Harlow Whittaker & The End of Days
by Valerie Day-Sanchez4 out of 5
After the identity of her opponent is revealed Harlow also discovers that she has been the victim of a conspiracy that was orchestrated by the Soothsayers Council. Feelings of betrayal run rampant as Hendrix learns that she was the only one of Harlow’s three appointed protectors that was unaware of the council’s rouse. As this all comes to a head Harlow is transported back to her father. Leaving the last remaining Archers, where for the first time find themselves divided. The worlds are continuing to deteriorate and their only hope has now joined the very person that is determined to annihilate the worlds. The Soothsayer’s Council now destroyed leaves the Archers free to choose their own fate. What will that fate be?
Since accepting her role as the first human soothsayer, Harlow has seen worlds and wonders, death and betrayal. The threads of fate are finally about to come together, as Harlow tries to discover whether she is supposed to destroy the worlds, or save them.
I've been looking forward to the final part of the trilogy for ages. I really enjoyed Harlow's story, The Apprentice in particular; especially with all the twists and surprises that kept me guessing throughout.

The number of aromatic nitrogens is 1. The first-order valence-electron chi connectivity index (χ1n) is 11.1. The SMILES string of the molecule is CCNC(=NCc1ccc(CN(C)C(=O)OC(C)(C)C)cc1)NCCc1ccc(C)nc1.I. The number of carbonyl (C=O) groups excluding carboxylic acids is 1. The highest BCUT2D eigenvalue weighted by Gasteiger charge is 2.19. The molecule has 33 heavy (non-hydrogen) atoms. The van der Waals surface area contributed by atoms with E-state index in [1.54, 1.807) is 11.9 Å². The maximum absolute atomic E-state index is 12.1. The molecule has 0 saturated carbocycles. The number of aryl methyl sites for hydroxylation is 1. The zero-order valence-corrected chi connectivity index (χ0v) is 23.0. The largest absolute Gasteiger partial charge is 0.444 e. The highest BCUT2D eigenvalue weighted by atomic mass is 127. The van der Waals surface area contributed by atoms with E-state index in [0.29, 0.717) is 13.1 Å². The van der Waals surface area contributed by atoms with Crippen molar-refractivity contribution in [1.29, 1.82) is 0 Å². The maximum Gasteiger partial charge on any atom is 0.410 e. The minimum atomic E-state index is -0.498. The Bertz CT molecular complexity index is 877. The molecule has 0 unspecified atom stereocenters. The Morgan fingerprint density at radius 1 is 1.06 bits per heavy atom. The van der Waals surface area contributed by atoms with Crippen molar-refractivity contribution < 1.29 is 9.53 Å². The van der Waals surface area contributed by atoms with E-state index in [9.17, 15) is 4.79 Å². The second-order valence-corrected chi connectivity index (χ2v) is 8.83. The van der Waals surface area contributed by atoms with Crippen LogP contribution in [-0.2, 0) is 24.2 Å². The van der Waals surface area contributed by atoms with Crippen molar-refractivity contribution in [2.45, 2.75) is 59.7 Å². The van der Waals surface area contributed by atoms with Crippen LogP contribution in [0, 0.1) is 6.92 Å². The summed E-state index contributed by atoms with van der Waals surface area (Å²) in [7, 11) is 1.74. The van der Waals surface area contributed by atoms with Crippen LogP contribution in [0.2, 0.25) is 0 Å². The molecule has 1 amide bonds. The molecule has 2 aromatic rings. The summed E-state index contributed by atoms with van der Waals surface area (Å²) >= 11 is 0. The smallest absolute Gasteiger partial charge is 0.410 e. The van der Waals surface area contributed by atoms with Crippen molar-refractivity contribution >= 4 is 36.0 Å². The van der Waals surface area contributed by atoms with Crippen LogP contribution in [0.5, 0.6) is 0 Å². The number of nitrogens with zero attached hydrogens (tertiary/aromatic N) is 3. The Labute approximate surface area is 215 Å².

The End of Days is harder for me to review. The author kindly offered me an unedited version, so I'm going to skim over all the errors that I'm sure are being tackled.
I really liked how it started, in the thick of Harlow betraying the Archers, and how she beheads one of her foes without a second thought. So from the very start you're questioning what you thought you knew about Harlow, and how strong an influence family can be.
Then it all seems to go crazy.
In the previous two books, you get to see from Harlow and Larken's point of views, which works better in some places than others. I was a little overwhelmed by how it jumped from from one group to another, to one person to another. There's an early fight scene with Ezequiel and Maxia; but then it cuts to Honduras and Aquilar mid-sentence.
There's was also a lot of strife and inner-monologuing on who should I trust/distrust, from each and every character. To be honest, I skimmed those bits.
It all gets smoother after half-way, when the characters and their actions are much more confident and the story really picks up.
I love the creativity of the whole series, and this one does not disappoint. It might not have the twists and betrayals of the first two; but it definitely creates worlds and races that catch your attention every time.
One final point, take it as you will - I don't know why anyone listened to Maxia, she is clearly a conniving and deluded person. I wouldn't go near her with a ten-foot barge pole!